Ukens oppskrift - Jarlsberg torsk
Published: September 29, 2017
By Carl Bastian Graefe
Cooler weather is coming which is the perfect time to break out some of our favorite Skogfjorden comfort food. And I can think of nothing better than Jarlsberg torsk!
You will need
- 6 cod fillets 4-6oz. (frozen works great!)
- 2 leeks
- ¼ cup butter
- 1/3 cup flour
- 3 cup cream (half and half or 2% milk are just fine!)
- 1 Large block Jarlsberg grated into 2 ½ cups
- 3/4 cup very fine bread crumbs
- Optional: Fresh Parsley or chives
- Salt, white pepper, nutmeg
- 1 hot dish pan, large ceramic bowl, or other roasting pan
- Preheat the oven to 350F
- Cut the leaks into fine half-moons and line the bottom of the pan.
- Melt the butter in a sauce pot and add the flour slowly while stirring to build a roux. When the butter and flour are quite thick, add the milk slowly while stirring, stop when you have a thick and creamy sauce. Add salt, white pepper and nutmeg to taste.
- Combine the bread crumbs and the grated Jarlsberg.
- Place the frozen cod fillets on top of the leaks. Pour the sauce over the top of the cod. Each fillet should be roughly half submerged. Sprinkle the bread crumb and Jarlsberg mixture over the cod so that each fillet has a heavy layer on top.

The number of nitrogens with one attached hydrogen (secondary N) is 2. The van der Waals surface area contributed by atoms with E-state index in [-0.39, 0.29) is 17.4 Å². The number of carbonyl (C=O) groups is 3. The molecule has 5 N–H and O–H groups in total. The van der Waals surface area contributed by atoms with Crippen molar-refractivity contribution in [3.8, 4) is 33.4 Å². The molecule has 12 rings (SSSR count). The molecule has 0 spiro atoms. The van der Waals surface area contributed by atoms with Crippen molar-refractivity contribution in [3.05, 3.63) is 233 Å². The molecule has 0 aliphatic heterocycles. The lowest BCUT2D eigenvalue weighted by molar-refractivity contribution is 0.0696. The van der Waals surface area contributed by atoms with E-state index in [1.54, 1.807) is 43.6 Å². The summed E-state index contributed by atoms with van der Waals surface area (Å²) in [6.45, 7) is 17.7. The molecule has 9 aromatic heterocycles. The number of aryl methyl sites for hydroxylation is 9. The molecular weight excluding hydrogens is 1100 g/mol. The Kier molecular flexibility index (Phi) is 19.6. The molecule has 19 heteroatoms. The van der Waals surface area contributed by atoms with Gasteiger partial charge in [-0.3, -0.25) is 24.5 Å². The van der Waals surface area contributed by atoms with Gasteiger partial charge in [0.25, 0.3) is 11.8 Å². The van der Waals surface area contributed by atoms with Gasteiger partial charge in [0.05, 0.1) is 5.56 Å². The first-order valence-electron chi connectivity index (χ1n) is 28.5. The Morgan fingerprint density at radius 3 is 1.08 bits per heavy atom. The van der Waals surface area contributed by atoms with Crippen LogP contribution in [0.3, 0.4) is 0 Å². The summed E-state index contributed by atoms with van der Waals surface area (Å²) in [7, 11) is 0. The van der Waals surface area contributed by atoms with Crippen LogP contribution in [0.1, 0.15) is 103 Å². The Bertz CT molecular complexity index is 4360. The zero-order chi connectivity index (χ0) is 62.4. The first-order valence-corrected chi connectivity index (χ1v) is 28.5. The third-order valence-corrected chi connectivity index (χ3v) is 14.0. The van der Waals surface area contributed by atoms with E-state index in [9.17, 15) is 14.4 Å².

- Cook in the oven on the top rack for 30 minutes or until the cheese is golden brown and the fish is at an internal temperature of 145F.
- Garnish with fresh parsley or chives before serving.
Serve with potatoes, heavy bread good for mopping up plates at the end, and a vegetable that likes cheesy sauces, broccoli for example.
This recipe is one of our many ways of serving torsk at Skogfjorden and has become a real staple in our menu over the last couple years. The leeks can also be substituted for onions*.
This recipe is almost an exercise in seeing how much Norwegian we can cram into one dish, torsk, Jarlsberg, and white sauces with butter! Often times there is quite a bit of sauce at the bottom of the serving dishes that veteran deltakere and ledere use to smother their potatoes.
*The English word 'leek' has the same linguistic root as the Norwegian word for onion - 'løk'!